Of its $83 million budget, only 30 percent is “guaranteed” money according to what John Jentz, the associate athletic director for business operations told the finance, facilities and operations committee last week.

The other 70 percent comes from fans, including (but not limited to) ticket revenues.

Though the UW has 23 Division I sports, the Athletic Department relies on football to generate more than two-thirds of its ticket revenue. Through that revenue, and a five percent budget cut for 22 of 23 sports next year, the Athletic Department expects a surplus of just over $100,000.

Since the sizes of Camp Randall Stadium and the Kohl Center cannot easily be increased, the only logical way to increase revenue is through raising ticket prices.

Furthermore, based on the average time between raising ticket prices, the board easily could have increased prices by $3 in men’s basketball as well, generating another $900,000 in revenue based on the team’s average attendance over 18 home games last season.

Doing so would give the Athletic Department a generous surplus of more than $1 million, as opposed to a slim positive margin of a little more than $100,000. Such a surplus could even negate the need to make five percent budget cuts for the second of three consecutive years.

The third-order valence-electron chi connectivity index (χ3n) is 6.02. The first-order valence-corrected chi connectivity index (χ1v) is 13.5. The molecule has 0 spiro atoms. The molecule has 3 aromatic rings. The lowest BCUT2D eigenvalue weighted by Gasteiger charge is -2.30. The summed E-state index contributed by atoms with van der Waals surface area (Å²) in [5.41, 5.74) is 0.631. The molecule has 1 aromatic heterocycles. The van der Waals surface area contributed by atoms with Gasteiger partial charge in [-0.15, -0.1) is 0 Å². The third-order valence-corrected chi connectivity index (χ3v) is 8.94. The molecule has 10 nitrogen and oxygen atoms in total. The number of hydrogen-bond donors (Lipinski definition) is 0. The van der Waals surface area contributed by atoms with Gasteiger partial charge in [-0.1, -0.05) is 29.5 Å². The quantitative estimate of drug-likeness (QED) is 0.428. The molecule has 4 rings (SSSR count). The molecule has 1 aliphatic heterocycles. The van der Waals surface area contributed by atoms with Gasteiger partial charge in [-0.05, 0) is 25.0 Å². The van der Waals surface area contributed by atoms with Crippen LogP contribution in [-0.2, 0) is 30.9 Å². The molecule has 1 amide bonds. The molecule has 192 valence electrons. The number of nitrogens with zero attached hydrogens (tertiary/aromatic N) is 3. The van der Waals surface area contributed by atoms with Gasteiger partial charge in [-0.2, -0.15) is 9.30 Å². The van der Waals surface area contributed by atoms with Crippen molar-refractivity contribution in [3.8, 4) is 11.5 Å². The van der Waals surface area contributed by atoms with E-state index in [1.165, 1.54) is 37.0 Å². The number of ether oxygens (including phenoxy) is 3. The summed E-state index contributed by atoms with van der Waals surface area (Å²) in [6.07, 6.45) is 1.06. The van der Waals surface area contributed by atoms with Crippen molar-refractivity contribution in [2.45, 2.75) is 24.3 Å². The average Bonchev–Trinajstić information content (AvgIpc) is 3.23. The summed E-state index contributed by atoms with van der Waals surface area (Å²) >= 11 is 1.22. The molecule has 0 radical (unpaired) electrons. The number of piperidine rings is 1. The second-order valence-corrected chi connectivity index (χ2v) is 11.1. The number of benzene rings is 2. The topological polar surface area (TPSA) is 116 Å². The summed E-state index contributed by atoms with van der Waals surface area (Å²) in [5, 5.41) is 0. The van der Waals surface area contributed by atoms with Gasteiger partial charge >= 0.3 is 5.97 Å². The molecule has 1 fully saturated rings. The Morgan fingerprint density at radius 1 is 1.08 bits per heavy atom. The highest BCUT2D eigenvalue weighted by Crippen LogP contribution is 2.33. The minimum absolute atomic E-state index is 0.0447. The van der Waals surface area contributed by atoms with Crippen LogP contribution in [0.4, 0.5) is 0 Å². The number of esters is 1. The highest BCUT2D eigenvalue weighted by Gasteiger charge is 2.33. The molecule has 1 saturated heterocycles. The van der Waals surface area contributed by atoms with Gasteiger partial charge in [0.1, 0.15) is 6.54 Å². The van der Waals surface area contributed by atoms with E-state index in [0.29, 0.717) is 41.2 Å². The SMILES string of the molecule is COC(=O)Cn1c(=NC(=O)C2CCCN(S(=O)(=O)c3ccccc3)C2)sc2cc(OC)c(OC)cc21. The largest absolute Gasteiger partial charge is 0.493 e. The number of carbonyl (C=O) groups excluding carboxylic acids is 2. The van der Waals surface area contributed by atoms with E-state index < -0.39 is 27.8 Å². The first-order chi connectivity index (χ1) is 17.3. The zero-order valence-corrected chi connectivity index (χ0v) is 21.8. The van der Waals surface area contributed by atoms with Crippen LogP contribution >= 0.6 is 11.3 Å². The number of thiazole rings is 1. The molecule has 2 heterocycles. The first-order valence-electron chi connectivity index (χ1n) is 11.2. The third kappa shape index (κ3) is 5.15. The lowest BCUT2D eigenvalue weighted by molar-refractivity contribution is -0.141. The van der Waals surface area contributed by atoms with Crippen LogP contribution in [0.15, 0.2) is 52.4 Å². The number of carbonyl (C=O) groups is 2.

But by choosing to forego raising basketball (and hockey) ticket prices for another year, as well as cutting the budget by five percent for all but one sport, the board showed concern for the current economic climate while also addressing its own financial needs.

There was simply no other way for the department to remain financially self-sufficient and support 23 Division I sports without making more significant budget cuts.

For that, the UW Athletic Board should be commended for the $3 ticket increase.